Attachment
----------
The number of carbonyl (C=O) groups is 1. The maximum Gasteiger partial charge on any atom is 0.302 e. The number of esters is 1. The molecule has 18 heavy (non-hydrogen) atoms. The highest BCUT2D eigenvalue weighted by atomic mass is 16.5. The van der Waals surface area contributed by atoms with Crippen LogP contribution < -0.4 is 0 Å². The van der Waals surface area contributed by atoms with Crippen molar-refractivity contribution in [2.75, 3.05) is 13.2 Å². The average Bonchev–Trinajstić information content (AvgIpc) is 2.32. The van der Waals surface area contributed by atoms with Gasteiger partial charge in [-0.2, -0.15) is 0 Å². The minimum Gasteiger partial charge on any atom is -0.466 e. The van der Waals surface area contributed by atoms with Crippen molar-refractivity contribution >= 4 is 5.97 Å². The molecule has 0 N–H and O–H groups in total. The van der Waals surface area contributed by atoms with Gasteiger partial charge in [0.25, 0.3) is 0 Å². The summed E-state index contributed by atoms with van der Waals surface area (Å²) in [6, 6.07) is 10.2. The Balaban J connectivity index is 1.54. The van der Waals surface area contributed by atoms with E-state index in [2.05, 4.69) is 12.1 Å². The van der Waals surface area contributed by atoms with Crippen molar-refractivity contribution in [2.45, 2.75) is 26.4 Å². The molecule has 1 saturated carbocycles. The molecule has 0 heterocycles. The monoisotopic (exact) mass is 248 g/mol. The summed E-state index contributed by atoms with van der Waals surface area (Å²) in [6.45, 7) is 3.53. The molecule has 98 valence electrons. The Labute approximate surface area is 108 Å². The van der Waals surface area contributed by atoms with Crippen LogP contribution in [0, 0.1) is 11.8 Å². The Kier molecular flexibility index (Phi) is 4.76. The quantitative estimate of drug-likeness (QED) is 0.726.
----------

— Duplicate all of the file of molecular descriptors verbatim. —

The number of carbonyl (C=O) groups is 1. The maximum Gasteiger partial charge on any atom is 0.302 e. The number of esters is 1. The molecule has 18 heavy (non-hydrogen) atoms. The highest BCUT2D eigenvalue weighted by atomic mass is 16.5. The van der Waals surface area contributed by atoms with Crippen LogP contribution < -0.4 is 0 Å². The van der Waals surface area contributed by atoms with Crippen molar-refractivity contribution in [2.75, 3.05) is 13.2 Å². The average Bonchev–Trinajstić information content (AvgIpc) is 2.32. The van der Waals surface area contributed by atoms with Gasteiger partial charge in [-0.2, -0.15) is 0 Å². The minimum Gasteiger partial charge on any atom is -0.466 e. The van der Waals surface area contributed by atoms with Crippen molar-refractivity contribution >= 4 is 5.97 Å². The molecule has 0 N–H and O–H groups in total. The van der Waals surface area contributed by atoms with Gasteiger partial charge in [0.25, 0.3) is 0 Å². The summed E-state index contributed by atoms with van der Waals surface area (Å²) in [6, 6.07) is 10.2. The Balaban J connectivity index is 1.54. The van der Waals surface area contributed by atoms with E-state index in [2.05, 4.69) is 12.1 Å². The van der Waals surface area contributed by atoms with Crippen molar-refractivity contribution in [2.45, 2.75) is 26.4 Å². The molecule has 1 saturated carbocycles. The molecule has 0 heterocycles. The monoisotopic (exact) mass is 248 g/mol. The summed E-state index contributed by atoms with van der Waals surface area (Å²) in [6.45, 7) is 3.53. The molecule has 98 valence electrons. The Labute approximate surface area is 108 Å². The van der Waals surface area contributed by atoms with Crippen LogP contribution in [0, 0.1) is 11.8 Å². The Kier molecular flexibility index (Phi) is 4.76. The quantitative estimate of drug-likeness (QED) is 0.726.